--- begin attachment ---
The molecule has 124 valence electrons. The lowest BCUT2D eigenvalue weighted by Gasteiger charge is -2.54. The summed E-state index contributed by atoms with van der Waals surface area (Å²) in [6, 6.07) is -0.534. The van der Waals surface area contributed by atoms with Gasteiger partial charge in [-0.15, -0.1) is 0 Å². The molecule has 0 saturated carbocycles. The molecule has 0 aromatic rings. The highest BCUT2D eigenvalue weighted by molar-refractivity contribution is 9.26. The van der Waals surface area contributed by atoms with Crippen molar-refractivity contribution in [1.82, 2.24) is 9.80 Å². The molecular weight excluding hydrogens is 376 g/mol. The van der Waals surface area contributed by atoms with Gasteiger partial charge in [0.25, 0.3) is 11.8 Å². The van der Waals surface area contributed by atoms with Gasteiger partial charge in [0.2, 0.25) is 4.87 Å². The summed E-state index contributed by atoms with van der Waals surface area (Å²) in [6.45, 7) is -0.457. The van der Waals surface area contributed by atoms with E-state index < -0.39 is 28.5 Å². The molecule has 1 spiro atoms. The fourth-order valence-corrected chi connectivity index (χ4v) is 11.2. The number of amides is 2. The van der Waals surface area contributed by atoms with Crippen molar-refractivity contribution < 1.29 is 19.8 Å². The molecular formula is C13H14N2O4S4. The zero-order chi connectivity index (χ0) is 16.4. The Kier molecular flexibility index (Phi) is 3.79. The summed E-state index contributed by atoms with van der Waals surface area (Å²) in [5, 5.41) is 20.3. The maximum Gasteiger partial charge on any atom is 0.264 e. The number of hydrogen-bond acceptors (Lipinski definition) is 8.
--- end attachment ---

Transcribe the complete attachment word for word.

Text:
The molecule has 124 valence electrons. The lowest BCUT2D eigenvalue weighted by Gasteiger charge is -2.54. The summed E-state index contributed by atoms with van der Waals surface area (Å²) in [6, 6.07) is -0.534. The van der Waals surface area contributed by atoms with Gasteiger partial charge in [-0.15, -0.1) is 0 Å². The molecule has 0 saturated carbocycles. The molecule has 0 aromatic rings. The highest BCUT2D eigenvalue weighted by molar-refractivity contribution is 9.26. The van der Waals surface area contributed by atoms with Crippen molar-refractivity contribution in [1.82, 2.24) is 9.80 Å². The molecular weight excluding hydrogens is 376 g/mol. The van der Waals surface area contributed by atoms with Gasteiger partial charge in [0.25, 0.3) is 11.8 Å². The van der Waals surface area contributed by atoms with Gasteiger partial charge in [0.2, 0.25) is 4.87 Å². The summed E-state index contributed by atoms with van der Waals surface area (Å²) in [6.45, 7) is -0.457. The van der Waals surface area contributed by atoms with E-state index < -0.39 is 28.5 Å². The molecule has 1 spiro atoms. The fourth-order valence-corrected chi connectivity index (χ4v) is 11.2. The number of amides is 2. The van der Waals surface area contributed by atoms with Crippen molar-refractivity contribution < 1.29 is 19.8 Å². The molecular formula is C13H14N2O4S4. The zero-order chi connectivity index (χ0) is 16.4. The Kier molecular flexibility index (Phi) is 3.79. The summed E-state index contributed by atoms with van der Waals surface area (Å²) in [5, 5.41) is 20.3. The maximum Gasteiger partial charge on any atom is 0.264 e. The number of hydrogen-bond acceptors (Lipinski definition) is 8.